One main benefit of financing through PACE is that, should the home be sold, the balance of the solar loan transfers to the new homeowner. It is a relatively simple process for both the seller and buyer.

According to the Department of Energy, there are PACE programs in:

  1. California (10)
  2. Florida (4)
  3. Missouri (3)

For a more traditional loan – where your house is not used as collateral – there are three separate options: re-amortized loans, combo loans, and SREC loans.

Re-amortizing Solar Loans

Re-amortizing loans are independently financed through a financial institution. This loan type allows a homeowner to re-amortize (a fancy word for refinance) their loan once.

Most homeowners use their tax credit amount to re-amortize the loan at tax season the following year. However, a homeowner does not have to re-amortize with their tax credit. Technically, this loan option can be re-amortized whenever and with any amount of money.

A typical lien is not placed on the home. Home liens can be a problem for some homeowners. Rather, a UCC1 fixture filing is placed on the solar system itself to secure the loan. This is often viewed as a safer, more prudent alternative to a home lien.

Examples of Re-amortizing Solar Loan Financiers:

  1. Matador
  2. San Diego Metro Credit Union

Combo Solar Loans

Much like re-amortizing loans, combo loans are independently financed. The main difference from re-amortizing a single loan is that there are two separate loans.

The first loan is for 70% of the contract price, which has an interest rate (for which the homeowner qualifies). The second loan covers the remaining 30% of the contract price.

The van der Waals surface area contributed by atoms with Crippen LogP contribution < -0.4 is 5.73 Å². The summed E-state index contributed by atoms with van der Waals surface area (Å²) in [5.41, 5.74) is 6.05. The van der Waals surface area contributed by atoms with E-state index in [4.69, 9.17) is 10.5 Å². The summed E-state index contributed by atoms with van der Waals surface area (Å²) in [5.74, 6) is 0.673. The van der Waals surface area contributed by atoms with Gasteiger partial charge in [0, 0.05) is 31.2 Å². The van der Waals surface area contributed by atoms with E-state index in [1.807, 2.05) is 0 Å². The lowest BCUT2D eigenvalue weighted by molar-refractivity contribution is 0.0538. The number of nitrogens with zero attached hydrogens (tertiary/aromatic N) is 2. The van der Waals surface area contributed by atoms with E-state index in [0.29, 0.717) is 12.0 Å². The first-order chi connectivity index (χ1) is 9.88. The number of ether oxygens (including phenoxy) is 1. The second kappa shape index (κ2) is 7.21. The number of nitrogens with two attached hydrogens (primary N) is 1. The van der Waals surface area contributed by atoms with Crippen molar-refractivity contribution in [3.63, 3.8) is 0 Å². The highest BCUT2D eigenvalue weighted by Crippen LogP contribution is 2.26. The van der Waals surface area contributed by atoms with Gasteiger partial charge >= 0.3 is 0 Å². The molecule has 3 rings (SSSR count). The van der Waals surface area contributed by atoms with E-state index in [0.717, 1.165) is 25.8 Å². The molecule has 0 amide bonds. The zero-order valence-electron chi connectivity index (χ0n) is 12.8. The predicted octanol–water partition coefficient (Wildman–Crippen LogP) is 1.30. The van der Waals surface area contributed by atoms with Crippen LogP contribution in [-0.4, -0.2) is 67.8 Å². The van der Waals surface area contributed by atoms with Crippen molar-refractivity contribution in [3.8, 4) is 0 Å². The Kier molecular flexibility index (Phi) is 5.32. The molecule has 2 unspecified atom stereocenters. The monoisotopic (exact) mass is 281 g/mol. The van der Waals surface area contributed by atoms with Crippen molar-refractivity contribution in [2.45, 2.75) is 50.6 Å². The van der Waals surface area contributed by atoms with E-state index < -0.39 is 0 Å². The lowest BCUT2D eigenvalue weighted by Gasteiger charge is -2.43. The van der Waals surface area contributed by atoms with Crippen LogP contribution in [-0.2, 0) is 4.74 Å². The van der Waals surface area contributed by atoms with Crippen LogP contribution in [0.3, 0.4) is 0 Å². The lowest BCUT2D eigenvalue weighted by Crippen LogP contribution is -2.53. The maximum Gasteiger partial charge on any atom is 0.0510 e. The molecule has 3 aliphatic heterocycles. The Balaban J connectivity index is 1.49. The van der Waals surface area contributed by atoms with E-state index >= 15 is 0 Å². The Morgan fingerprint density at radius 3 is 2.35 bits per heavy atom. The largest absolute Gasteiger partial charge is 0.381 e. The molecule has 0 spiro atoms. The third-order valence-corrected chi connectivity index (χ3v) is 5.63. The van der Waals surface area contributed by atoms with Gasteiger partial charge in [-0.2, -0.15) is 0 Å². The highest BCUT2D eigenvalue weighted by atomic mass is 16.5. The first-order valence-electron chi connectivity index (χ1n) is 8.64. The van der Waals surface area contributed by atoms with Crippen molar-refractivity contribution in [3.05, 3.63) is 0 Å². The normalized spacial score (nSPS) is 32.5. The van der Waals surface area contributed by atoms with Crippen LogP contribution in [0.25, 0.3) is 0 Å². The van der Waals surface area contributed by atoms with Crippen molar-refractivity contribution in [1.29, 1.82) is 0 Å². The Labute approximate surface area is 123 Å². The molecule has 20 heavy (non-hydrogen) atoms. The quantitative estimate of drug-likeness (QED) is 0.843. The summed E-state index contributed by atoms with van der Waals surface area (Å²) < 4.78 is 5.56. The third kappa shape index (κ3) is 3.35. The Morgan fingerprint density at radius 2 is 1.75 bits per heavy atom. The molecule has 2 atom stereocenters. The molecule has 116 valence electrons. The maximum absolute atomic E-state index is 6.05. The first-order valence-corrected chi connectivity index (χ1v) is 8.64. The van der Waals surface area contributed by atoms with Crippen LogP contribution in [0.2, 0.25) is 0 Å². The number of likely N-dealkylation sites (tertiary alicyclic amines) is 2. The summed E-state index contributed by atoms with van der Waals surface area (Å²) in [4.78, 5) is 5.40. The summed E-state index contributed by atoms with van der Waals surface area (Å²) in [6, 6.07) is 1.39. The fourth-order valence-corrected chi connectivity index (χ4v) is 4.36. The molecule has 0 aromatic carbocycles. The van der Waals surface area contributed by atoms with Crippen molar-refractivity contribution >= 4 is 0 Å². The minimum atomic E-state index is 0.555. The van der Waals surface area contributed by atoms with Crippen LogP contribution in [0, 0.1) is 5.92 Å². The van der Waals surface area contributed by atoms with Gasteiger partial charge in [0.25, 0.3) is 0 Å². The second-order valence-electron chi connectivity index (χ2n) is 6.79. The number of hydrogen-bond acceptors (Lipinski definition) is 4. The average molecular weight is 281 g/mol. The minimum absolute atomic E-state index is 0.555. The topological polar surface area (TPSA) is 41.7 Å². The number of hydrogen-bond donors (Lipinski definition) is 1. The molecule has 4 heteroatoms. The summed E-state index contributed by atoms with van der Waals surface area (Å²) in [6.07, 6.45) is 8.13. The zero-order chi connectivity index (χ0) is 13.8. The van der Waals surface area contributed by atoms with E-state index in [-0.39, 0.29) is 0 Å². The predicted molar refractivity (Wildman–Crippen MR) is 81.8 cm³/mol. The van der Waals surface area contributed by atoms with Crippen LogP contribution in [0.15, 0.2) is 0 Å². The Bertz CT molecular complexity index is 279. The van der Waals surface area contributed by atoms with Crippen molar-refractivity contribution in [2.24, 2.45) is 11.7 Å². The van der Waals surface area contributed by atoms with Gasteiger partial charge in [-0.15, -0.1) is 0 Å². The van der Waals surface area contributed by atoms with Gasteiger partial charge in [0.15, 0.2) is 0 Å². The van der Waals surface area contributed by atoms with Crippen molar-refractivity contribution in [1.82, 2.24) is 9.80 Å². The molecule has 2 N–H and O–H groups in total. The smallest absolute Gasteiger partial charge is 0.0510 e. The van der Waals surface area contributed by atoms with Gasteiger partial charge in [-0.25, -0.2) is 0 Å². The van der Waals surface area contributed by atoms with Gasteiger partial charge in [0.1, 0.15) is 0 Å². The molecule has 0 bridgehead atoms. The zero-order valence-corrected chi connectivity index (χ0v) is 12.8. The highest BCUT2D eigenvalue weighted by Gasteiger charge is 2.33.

This second loan is meant to equal the federal tax credit amount and typically lasts for 18 months with 0% interest. If this amount is not paid off in that allotted time frame, the balance adopts the same APR as the first loan, whatever that may be.

Image result for mosaic credit union logoThe main advantage to a combo loan is that the homeowner starts off with a lower monthly payment as compared to a re-amortizing loan. This can be helpful for homeowners where consistent solar loan payments are helpful for budgeting purposes.

Examples of combo loan financiers:

  1. Energy Loan Network 
  2. Mosaic
  3. Sunlight

SREC Compatible Loans

For homeowners in a few U.S. states, there is a special program for which they are eligible.

When the solar system generates 1 MWh (1,000 kWh), one Solar Renewable Energy Credit (SREC) is created. In each state with the program, these credits can be sold on their state’s open SREC market. They are regionally specific and only available in a handful of states.

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SREC Compatible Loans are those that take these credits into account when financing the cost of the system. These financiers offer two options for how SRECs are calculated into the loan offering.

The homeowner can choose either a complete upfront buyout for the value of the SRECs (lump sum), or an offer for a ‘fixed monthly product’. In this second option, the financier spreads the value of the solar system’s SRECs over the duration of the loan.

Much like the combo loan option, these options provide the homeowner with a consistent monthly payment that does not change over time. It is helpful for those on a restricted budget or those who strongly prefer consistent payments each month.

Examples of SREC Compatible Financiers:

  1. Sungage Financial 

The Bottom Line

Going solar is a major investment with a significant long-term return. If you can’t pay cash for solar, there are solar loans to help you start saving.

Everyone’s solar financing goals and needs are different — the trick is to find the product that best serves you.

Work with a solar.com Energy Advisor to get multiple solar quotes and find the right solar loan for you.